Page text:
GO 11175: UV Imaging to Determine the Location of Residual Star Formation in Galaxies Recently Arrived on the Red Sequence

Galaxy mergers and the red sequence

The overwhelming majority of galaxies are found in clusters. Observations show that almost all well-defined cluster systems at low and moderate redshift have a significant population of elliptical galaxies which have red colours, indicative of old stellar populations and minimal current star formation. The elliptical galaxies outline a distinct sequence in the colour-magnitude (or colour-mass) diagram, the so-called red sequence. Over the last few years, there has been considerable interest in understanding the origins of this sequence: how did the ellipticals form (most theories envisage mergers of gas-rich systems at moderate redshifts)? when did star formation cease in these galaxies (most galaxies in clusters at redshifts 1.5 < z < 3 seem to have active star formation)? are there environmentally-dependent effects? This proposal aims to address some of these questions through WFPC2 BVI and ACS/SBC observations of a number of low-redshift (0.04 < z , 0.10) galaxies that appear to have only recently arrived on the red sequence. The WFPC2 data will provide detailed morphologies, while the SBC ultraviolet imaging will be ued to search for traces of residual star formation.

GO 11211: An Astrometric Calibration of Population II Distance Indicators

Measuring trigonometric parallax Trigonometric parallax measurement remains the fundamental method of determining distances to astronomical objects. The best ground-based parallax measurements can achieve accuracies of ~1 milliarcsecond, comparable with the typical accuracies achieved by the ESA Hipparcos astrometric satellite. This level of accuracy allows us to obtain reliable distances and luminosities for main sequence stars, subgiants, red giants and even a number of metal poor subdwarfs. However, with an effective distance limit of 100-150 parsecs, the sampling volume includes less than a handful of rarer, shorter-lived celestial objects. In particular, there are no RR Lyraes or Cepheids, two of the principal calibrators in the extragalactic distance scale. There is only one instrument currently available that can achieve astrometry of higher accuracy - the Fine Guidance Sensors (FGS) on HST. The present team used the FGS to measure a parallax of 3.82+/10.2 milliarseconds for RR Lyrae, the nearest star of its type. this corresponds toa distance of 262 parsecs. The present program aims to improve the calibration by extending observations to four more relatively nearby RR Lyraes (XZ Cyg, UV Oct, RZ Cep and SU Dra) and two Pop II Cepheids (Kappa Pav and VY Pyx).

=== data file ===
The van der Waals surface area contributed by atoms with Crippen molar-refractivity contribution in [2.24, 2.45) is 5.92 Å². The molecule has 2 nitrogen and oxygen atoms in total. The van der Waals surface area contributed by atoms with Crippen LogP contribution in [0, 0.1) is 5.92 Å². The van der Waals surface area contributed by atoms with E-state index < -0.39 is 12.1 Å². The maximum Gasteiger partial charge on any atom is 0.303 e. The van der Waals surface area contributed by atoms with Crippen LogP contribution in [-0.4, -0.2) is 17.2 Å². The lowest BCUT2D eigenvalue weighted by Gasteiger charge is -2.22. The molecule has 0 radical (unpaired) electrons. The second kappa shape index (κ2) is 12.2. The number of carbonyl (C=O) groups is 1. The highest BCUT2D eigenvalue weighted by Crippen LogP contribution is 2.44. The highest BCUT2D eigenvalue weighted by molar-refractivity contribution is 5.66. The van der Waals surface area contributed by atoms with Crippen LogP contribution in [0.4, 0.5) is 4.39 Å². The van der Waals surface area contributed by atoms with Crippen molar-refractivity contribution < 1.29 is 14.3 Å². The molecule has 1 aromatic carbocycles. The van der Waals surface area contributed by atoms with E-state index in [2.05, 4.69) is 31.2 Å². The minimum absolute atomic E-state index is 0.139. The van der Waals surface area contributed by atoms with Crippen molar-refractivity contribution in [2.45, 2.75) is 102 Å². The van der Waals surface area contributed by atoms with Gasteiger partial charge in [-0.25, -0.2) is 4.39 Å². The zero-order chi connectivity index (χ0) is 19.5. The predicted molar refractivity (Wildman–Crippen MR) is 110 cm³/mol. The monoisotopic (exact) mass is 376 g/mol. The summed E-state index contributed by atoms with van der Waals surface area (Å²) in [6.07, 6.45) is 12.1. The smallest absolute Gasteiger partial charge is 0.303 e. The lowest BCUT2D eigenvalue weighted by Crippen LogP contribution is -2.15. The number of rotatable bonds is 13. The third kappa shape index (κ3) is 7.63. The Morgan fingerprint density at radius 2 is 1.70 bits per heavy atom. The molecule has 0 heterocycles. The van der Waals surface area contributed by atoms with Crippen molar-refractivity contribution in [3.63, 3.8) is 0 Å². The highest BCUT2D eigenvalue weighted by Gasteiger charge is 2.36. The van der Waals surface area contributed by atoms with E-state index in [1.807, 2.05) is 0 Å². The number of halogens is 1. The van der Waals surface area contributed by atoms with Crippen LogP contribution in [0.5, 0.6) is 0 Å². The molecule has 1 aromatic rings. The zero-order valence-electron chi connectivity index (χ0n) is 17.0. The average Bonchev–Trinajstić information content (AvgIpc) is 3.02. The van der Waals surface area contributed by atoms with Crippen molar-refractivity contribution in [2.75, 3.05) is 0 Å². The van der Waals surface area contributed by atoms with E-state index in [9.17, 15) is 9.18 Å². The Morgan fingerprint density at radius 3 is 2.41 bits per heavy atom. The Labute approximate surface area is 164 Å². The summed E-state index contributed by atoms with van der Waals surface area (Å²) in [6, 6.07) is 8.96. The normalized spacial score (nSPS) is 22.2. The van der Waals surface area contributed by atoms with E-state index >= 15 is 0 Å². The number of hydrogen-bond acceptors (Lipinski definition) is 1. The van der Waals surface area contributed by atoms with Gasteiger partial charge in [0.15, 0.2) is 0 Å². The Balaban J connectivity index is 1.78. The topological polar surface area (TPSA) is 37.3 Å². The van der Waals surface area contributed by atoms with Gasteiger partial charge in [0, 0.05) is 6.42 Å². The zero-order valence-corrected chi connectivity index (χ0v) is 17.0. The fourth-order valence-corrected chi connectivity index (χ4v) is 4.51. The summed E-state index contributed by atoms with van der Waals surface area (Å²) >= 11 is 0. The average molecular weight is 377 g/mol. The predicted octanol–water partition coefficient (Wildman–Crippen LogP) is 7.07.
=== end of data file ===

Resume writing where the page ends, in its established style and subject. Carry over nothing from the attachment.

GO 11306: Direct radius measurement of the Neptune-size transiting exoplanet GJ436b

GO 11309: Chemical Composition of an Exo-Neptune

Models of the potential interior structure of Gl 436b Gliese 436 is an early-type M dwarf (spectral type M2.5) with a mass approximately 40% that of the Sun lying at a distance of ~10 parsecs. In August 2004, the Lick/Carnegie planet search team (led by Geoff Marcy and Paul Butler) announced the discovery of a ~22 Earth-mass planet in a 2.64 day orbit around this star. Unlike most "hot jupiters", this "hot Neptune" is on an elliptical orbit, e=0.16, which, with a semi-major axis of 0.0278 AU, brings it within 3.5 million kilometres of the central star. Gl 436 is significantly cooler than the Sun, with a surface temperature close to ~3400 degrees Kelvin; even so, the "surface" temperatures on Gl 436b are expected to reach ~740 K (~370 C). In May of this year, a team led by F. Pont demonstrated that Gl 436b transits the parent star. The initial ground-based observations allowed them to derive a diameter approximately 4 times that of Earth, directly comparable with Uranus and Neptune. This provides key insight into the likely origins of Gl 436b, since combining the diameter with the measured mass gives the mean density, and, by inference, the likely composition. For Gl 436b, the indications are that the planet is a displaced "ice giant". In the coming week, HST will observe the host star as part of two observational programs. In the first, GO 10306, le by members of the same team that discovered the planet, NICMOS observations will be used to obtain higher accuracy measurement of the planet's radius at near-infrared wavelenths. The second program, GO 10309, will use FGS to measure the transit light-curve, giving a precise estimate of the planetary radius at optical wavelengths. Combining the two results will set stronger contraints on the likely chemical composition.

Past weeks:
page by Neill Reid, updated 7/11/2007